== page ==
At the end of your video, tell the audience what they need to do next to keep the conversation going. Do they need to sign up for future updates? Do you have a supporting white paper or course notes they could ask you to send? Do they want you to run the same session in their offices for the wider team? To you all of this may be implicit but to the audience it really does need to be spelt out.
“I need a quick fix, not chapter and verse”
Short-form content (i.e. FAQS, 350 word blogs on single subjects, top tips on ‘what to do when’ and keeping pieces down to what an editor at The Lawyer eloquently outlined to me as “one page on a smart phone”) has rightfully become content marketing best practice. People rarely have neither the time to wade through 1200-1500 word articles nor the inclination to given the majority of what we read for work purposes is now read from a screen rather than a page.
Technology can now help you take that one stage further. If you take the key points from a blog or a presentation and animate them as short videos those are perfect for pushing out via your social media channels. They are quick to watch, easy to understand and every marketing statistic underlines the fact people are much more likely to watch a short video than read an article today – regardless of which industry they work in.
If video isn’t the right medium for knottier subjects, have you considered launching a podcast? This allows a few members to sit around a table to discuss a burning issue and put forward their points of view on how to read/interpret/take advantage of a particular point of law in 10 or 15 minutes.
Sometimes when we suggest podcasting we’re greeted with a look of horror. “Surely that requires a studio and all manner of complicated post-production effort?” Not at all; our own CoffeeCasts are recorded on an iPhone then enhanced (and given some intro and outro music) using a free piece of software called Audacity. Then having signed up for a Soundcloud account, we’re automatically added to iTunes and Spotify.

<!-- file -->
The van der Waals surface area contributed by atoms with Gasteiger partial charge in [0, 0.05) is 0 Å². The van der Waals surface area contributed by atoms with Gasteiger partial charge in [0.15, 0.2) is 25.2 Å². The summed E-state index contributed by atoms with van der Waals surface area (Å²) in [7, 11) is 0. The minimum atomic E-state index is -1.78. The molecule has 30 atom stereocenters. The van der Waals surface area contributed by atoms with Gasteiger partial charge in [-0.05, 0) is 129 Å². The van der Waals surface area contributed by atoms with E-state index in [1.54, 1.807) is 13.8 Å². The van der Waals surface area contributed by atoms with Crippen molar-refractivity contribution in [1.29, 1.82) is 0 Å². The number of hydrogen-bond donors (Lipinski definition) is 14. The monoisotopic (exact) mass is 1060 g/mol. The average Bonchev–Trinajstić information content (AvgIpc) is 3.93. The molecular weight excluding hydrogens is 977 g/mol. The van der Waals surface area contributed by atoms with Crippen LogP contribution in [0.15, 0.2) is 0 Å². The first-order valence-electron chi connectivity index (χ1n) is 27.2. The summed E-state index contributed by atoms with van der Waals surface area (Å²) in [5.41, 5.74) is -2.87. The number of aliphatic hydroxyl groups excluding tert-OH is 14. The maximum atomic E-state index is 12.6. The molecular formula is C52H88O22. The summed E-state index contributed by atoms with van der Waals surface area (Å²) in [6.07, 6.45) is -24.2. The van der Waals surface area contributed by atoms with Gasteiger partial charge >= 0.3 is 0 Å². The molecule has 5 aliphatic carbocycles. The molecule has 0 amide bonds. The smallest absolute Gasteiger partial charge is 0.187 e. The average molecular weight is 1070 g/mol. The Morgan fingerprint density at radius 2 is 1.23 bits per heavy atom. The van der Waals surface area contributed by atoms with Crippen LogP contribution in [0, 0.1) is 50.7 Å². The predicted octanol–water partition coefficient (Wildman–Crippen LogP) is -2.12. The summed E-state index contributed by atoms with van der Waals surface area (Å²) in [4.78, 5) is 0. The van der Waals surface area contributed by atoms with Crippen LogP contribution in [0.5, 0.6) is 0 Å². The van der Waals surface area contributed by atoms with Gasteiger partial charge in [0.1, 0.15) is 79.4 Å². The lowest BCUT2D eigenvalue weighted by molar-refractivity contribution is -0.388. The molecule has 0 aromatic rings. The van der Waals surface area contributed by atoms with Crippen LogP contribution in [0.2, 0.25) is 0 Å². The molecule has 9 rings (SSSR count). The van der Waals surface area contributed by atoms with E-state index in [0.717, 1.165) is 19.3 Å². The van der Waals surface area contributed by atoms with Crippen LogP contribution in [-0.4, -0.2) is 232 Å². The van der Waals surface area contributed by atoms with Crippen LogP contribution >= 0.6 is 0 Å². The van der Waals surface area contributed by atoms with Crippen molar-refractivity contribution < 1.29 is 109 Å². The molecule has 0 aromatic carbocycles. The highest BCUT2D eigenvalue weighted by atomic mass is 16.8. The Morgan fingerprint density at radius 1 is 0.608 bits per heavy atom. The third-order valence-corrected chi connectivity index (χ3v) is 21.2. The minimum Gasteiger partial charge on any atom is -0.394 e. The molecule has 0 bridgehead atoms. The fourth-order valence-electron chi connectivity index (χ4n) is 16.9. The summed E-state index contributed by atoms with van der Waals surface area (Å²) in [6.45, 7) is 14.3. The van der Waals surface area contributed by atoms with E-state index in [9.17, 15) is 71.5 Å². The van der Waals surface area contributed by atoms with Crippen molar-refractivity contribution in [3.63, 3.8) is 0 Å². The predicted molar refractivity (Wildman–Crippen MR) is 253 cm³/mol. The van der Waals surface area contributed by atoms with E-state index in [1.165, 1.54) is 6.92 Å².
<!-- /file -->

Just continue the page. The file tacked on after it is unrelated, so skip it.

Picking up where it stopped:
“I need regular updates”
As you’re in control of what you want to cover and how you want to cover it, you can set your own production schedule and fit it in around your members’ current caseload. Spreading the topics (and presenting duties) across the different practice areas in Chambers will allow you to produce a regular flow of new content without impinging your barristers’ fee earning during their busiest times.
“I need to be told what I don’t know”
This is where social media can help. You can alert people to what you have just added to your website (because it’s obviously all things they should know about/be thinking about), invite them to suggest other areas they’d like you to cover in upcoming podcasts, blogs, top tips or webinars and remind them about what you’ve already created.
This is admittedly a fairly repetitive task and I’m guessing one that your busy workload will preclude you from managing tackling consistently and systematically at all times. But again technology can play a massive part here. Apps like Hootsuite allow you to schedule LinkedIn updates and tweets weeks in advance and while you should of course be commenting on relevant cases and developments as they happen, your internal or external marketing people or even clerks can schedule regular reminders and invitations to drive traffic and new ideas without you having to do anything.
In addition most case management and CRM systems now include a marketing module so you can send out a monthly or quarterly summary of what’s gone up and where to find it.
If you don’t have that mailing component within your systems there are plenty of very low cost – if not free – platforms to choose from online. And better still, those can be used from your phone or tablet and will measure who’s read what, what they’ve opened and what they’ve clicked through so you know who to follow up with and the types of topics and formats that are generating most interest to help you make better marketing decisions going forward.
And the next step? Just do it! If you think that any of the ideas I’ve covered hear could help you build a closer working relationships with your instructing solicitors and introduce you to a brand new audience who may want to use you in the future (not to mention reduce your marketing costs and the time and effort required to organise and deliver seminars), give it a go. And of course – and this is my call-to-action! – if you want any further tips to help get you started, please ask.
By Douglas McPherson, Director, Size 10½ Boots and author of The Visible Lawyer
Director, Size 10½ Boots
t: 077865 40191